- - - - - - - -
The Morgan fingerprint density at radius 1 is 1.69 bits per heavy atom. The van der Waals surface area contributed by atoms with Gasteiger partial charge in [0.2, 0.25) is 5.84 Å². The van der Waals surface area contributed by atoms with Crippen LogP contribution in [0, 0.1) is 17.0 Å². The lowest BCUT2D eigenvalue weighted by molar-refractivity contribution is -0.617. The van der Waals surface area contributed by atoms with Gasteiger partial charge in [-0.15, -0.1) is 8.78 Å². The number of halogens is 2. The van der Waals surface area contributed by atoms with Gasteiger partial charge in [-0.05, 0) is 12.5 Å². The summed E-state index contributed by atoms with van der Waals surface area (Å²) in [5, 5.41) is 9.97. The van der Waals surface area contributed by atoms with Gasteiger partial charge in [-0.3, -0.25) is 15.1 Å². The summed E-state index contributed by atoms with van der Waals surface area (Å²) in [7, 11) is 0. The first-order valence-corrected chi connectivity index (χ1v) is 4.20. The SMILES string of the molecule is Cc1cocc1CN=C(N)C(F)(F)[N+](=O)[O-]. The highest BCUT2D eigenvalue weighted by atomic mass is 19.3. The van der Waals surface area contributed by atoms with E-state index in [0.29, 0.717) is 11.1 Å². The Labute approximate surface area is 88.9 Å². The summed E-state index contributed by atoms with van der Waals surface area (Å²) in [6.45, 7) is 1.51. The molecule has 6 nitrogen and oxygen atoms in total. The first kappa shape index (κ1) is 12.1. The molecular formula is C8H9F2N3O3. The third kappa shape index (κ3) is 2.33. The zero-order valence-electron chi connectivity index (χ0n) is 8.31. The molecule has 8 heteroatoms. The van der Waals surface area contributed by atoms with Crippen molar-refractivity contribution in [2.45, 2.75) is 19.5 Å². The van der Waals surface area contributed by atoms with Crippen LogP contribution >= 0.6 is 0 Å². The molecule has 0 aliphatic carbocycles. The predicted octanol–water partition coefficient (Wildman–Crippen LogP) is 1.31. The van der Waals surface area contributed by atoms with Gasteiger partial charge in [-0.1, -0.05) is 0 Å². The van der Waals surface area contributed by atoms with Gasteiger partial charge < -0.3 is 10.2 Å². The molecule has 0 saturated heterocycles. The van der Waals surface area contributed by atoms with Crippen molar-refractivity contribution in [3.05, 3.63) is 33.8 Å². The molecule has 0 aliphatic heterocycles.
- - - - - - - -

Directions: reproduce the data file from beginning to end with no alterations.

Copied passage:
The Morgan fingerprint density at radius 1 is 1.69 bits per heavy atom. The van der Waals surface area contributed by atoms with Gasteiger partial charge in [0.2, 0.25) is 5.84 Å². The van der Waals surface area contributed by atoms with Crippen LogP contribution in [0, 0.1) is 17.0 Å². The lowest BCUT2D eigenvalue weighted by molar-refractivity contribution is -0.617. The van der Waals surface area contributed by atoms with Gasteiger partial charge in [-0.15, -0.1) is 8.78 Å². The number of halogens is 2. The van der Waals surface area contributed by atoms with Gasteiger partial charge in [-0.05, 0) is 12.5 Å². The summed E-state index contributed by atoms with van der Waals surface area (Å²) in [5, 5.41) is 9.97. The van der Waals surface area contributed by atoms with Gasteiger partial charge in [-0.3, -0.25) is 15.1 Å². The summed E-state index contributed by atoms with van der Waals surface area (Å²) in [7, 11) is 0. The first-order valence-corrected chi connectivity index (χ1v) is 4.20. The SMILES string of the molecule is Cc1cocc1CN=C(N)C(F)(F)[N+](=O)[O-]. The highest BCUT2D eigenvalue weighted by atomic mass is 19.3. The van der Waals surface area contributed by atoms with E-state index in [0.29, 0.717) is 11.1 Å². The Labute approximate surface area is 88.9 Å². The summed E-state index contributed by atoms with van der Waals surface area (Å²) in [6.45, 7) is 1.51. The molecule has 6 nitrogen and oxygen atoms in total. The first kappa shape index (κ1) is 12.1. The molecular formula is C8H9F2N3O3. The third kappa shape index (κ3) is 2.33. The zero-order valence-electron chi connectivity index (χ0n) is 8.31. The molecule has 8 heteroatoms. The van der Waals surface area contributed by atoms with Crippen molar-refractivity contribution in [2.45, 2.75) is 19.5 Å². The van der Waals surface area contributed by atoms with Crippen LogP contribution >= 0.6 is 0 Å². The molecule has 0 aliphatic carbocycles. The predicted octanol–water partition coefficient (Wildman–Crippen LogP) is 1.31. The van der Waals surface area contributed by atoms with Gasteiger partial charge in [-0.1, -0.05) is 0 Å². The van der Waals surface area contributed by atoms with Gasteiger partial charge < -0.3 is 10.2 Å². The molecule has 0 saturated heterocycles. The van der Waals surface area contributed by atoms with Crippen molar-refractivity contribution in [3.05, 3.63) is 33.8 Å². The molecule has 0 aliphatic heterocycles.